In Part XV of Project Success, which resumes after a break enforced by extensive coverage of recent breaking stories like the Bududa landslides and the Kasubi fire, we track down Dr William Ofuti Worodria, Uganda’s third best O-Level student of 1985. He tells his story to Tabu Butagira
Nothing in his early childhood pointed to exceptional talent. It was growing up in a modest rural home, running errands on village paths with stick in hand to clear morning dew on overlapping grass.
Worse in adolescent years, unending sicknesses battered now Dr William Ofuti Worodri, sapping his vigour for teenage life and associated impish exploits. But a few weeks ago, Dr Worodria, 44, strolled towards me on the ramp of the main entrance to Mulago Hospital with confident steps of a consultant physician who has been at the national referral hospital since 2000.
This was prime time to hollow out history made some 25 years ago amid limitless hamstrings. Like other pupils, teachers made Worodria uproot spear-grass for thatching staff houses; fetch water and do their garden. After gathering 221 of a maximum 300 marks, wars were to butt-in Worodria’s secondary school studies for three years.
He had taken his primary leaving examinations at Bongova PS in Vurra County of the northwestern Arua District in 1978.
Barely two weeks after joining St. Charles Lwanga Koboko SS, Worodria was among students forced home by the liberation war that kicked out former President Idi Amin.
Amin hailed from West Nile. His precise origin was roughly traced among the Kakwa, the predominant ethnic group in Koboko that borders south Sudan. As such the victorious Uganda National Liberation Front/Army brutalised the population to avenge the late dictator’s alleged misdeeds, driving nearly half a million people in the region into exile. Subsequent guerilla bursts were to paralyse school activities in West Nile, keeping Worodria at home until 1982. That year, he was lucky to enroll at St. Joseph’s College Ombaci, a better school, some 4 kilometres north of Arua town.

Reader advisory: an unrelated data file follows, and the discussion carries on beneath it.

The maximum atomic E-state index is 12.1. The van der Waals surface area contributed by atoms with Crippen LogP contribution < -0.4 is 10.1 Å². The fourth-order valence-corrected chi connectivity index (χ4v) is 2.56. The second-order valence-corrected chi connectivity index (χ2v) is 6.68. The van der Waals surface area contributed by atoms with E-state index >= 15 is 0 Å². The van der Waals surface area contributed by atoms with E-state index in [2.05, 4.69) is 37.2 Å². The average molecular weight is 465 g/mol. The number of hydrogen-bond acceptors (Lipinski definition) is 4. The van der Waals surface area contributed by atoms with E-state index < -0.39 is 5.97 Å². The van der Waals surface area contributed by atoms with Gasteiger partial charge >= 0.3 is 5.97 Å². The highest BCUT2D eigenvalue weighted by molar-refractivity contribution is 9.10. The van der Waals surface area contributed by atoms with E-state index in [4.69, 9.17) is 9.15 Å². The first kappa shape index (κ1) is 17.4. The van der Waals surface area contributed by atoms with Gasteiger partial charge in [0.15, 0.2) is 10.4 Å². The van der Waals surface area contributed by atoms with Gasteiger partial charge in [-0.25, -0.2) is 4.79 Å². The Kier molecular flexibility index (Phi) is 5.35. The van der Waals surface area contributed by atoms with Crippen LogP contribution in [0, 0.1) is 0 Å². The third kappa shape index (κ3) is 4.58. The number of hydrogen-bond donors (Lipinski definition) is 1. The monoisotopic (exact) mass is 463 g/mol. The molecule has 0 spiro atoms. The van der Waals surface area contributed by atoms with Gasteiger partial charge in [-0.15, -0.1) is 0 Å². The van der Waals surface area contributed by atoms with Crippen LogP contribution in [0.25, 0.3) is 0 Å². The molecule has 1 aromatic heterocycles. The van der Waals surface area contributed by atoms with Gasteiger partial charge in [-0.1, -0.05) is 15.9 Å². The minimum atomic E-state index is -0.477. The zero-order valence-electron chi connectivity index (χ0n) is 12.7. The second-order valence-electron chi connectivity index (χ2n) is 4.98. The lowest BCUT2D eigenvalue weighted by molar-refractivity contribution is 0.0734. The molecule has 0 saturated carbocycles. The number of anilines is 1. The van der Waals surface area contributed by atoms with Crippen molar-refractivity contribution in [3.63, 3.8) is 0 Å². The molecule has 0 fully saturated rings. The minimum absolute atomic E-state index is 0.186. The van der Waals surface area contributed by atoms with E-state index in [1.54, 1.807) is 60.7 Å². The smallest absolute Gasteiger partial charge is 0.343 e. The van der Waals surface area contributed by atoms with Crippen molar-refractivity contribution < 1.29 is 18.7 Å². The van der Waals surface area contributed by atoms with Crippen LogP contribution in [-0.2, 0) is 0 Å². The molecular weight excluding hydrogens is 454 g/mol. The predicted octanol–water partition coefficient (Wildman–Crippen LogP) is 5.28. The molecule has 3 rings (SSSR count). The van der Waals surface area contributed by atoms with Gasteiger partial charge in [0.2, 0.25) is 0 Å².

The ominous conspiracy of fate clung to him, offering thin health. In fact Worodria’s life was hanging on the cliff edge. Chronic illnesses, by his own accounts, weakened him so terribly.
During the second term of Senior One, the school principal, Fr. Mich (RIP), sought to expel him on health grounds and absenteeism – teenager Worodria spent three of every five week days at Ediofe Dispensary, seeking treatment.
Yet he reported to school at least a fortnight late every new term because his parents never had cash at hand to pay for his tuition.
“When the principal checked my records, he found I was the best in the class both during the first and second terms,” he said.
A genius could not be kicked out unceremoniously. He required counselling, if not preferential treatment. Thus the school head hurriedly contacted Sister Paula, then a senior nursing officer at Ediofe Dispensary, who gave some medication that the principal personally administered. And it worked magically.
Freed from the shackles of ill-health, Dr Worodria cracked through a financial squeeze and results he posted in subsequent years flagged his exceptional innate flair.
Four years later, in 1985, former Radio Uganda - in its bygone famed days as a national broadcaster - publicised Worodria’s name as the 3rd best O-level student in Uganda.
Those years, people crowded around a radio to listen for the name of the best P7, Senior Four and Six performers whenever results of national examinations were released. So an entire village knew whose son or daughter was in the league of academic crème de la crème.
“It was satisfying,” Dr Worodria says of hearing his name over the radio. More exciting, St. Joseph’s College Ombaci where he sat his papers that year produced three of top ten best students countrywide. Accomplished engineers; Patrick Okuni and Joel Ogarubo emerged 1st and 8th, respectively in the national ranking.